Our response to COVID-19

We're supporting people to maintain their wellbeing and manage isolation.

Cancer

How is cancer related to schizophrenia?

Cancer is a broad group of diseases involving abnormal cell growth, where cells divide and grow forming malignant tumours. Cancer may spread through the lymphatic system or blood stream. Lifestyle, genetic factors and environmental pollutants increase a persons’ risk of developing cancer. People with schizophrenia show increased exposure to risk factors associated with cancer, such as smoking, physical inactivity, poor diet, obesity, substance abuse, diabetes and hepatitis.

What is the evidence for comorbid cancer?

Moderate to high quality evidence finds a small increase in the rate of breast cancer in females with schizophrenia compared to general population rates. Lung cancer may also be increased in females with schizophrenia.

There were small to medium-sized decreases in rates of prostate and colorectal cancers in males with schizophrenia, and a small decrease in malignant melanoma in both males and females with schizophrenia. Decreased incidence of liver cancer was found prior to a diagnosis of schizophrenia in both males and females, and increased incidence of liver cancer was found after a diagnosis of schizophrenia in males only.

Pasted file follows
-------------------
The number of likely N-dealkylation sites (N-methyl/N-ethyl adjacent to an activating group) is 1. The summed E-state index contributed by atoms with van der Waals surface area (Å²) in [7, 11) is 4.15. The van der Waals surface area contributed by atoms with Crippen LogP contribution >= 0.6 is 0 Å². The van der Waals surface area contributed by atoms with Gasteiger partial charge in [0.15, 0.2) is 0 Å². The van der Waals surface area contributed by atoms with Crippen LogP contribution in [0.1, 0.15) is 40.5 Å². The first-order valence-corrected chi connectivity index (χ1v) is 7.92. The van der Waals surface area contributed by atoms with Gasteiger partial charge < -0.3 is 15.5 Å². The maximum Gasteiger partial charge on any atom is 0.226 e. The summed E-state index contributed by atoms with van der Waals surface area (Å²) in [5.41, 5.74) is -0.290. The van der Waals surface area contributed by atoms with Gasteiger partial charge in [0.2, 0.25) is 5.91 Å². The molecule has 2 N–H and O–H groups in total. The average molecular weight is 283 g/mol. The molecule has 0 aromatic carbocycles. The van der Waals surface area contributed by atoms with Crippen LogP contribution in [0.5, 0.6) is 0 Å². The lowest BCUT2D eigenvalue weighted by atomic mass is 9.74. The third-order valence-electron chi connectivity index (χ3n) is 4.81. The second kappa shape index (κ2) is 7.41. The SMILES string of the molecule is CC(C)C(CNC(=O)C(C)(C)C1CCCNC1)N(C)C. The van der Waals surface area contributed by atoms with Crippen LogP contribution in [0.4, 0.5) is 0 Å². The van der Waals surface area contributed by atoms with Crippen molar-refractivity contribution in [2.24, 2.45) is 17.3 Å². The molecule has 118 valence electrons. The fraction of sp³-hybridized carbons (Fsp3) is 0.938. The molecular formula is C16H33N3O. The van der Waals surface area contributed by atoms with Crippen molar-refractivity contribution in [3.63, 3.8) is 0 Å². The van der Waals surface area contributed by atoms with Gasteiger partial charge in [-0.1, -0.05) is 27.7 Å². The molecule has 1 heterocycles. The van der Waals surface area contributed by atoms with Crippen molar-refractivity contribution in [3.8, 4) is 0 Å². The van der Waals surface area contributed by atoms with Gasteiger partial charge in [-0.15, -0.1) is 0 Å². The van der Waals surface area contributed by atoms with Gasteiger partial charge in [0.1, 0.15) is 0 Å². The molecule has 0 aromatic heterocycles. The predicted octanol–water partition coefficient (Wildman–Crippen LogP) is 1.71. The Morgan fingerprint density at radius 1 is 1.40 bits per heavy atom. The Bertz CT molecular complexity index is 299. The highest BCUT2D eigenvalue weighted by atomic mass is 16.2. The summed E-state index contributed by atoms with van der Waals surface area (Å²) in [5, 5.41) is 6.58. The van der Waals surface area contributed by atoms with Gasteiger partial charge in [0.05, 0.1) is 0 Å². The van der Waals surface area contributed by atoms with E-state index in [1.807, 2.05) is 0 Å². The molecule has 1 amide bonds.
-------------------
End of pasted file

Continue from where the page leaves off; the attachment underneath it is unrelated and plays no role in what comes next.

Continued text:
There were no differences in rates of brain or stomach cancers.

High quality evidence also finds a small decreased incidence of any cancer in parents and siblings of people with schizophrenia.

Cancer-related mortality in people with schizophrenia was increased by about 40% compared to general population rates.

June 2020

Last updated at: 3:11 am, 18th June 2020
To view documentation related to this topic download the files below
Fact Sheet Technical Commentary

NeuRA Libraries

Title Colour Legend:
Green - Topic summary is available.
Orange - Topic summary is being compiled.
Red - Topic summary has no current systematic review available.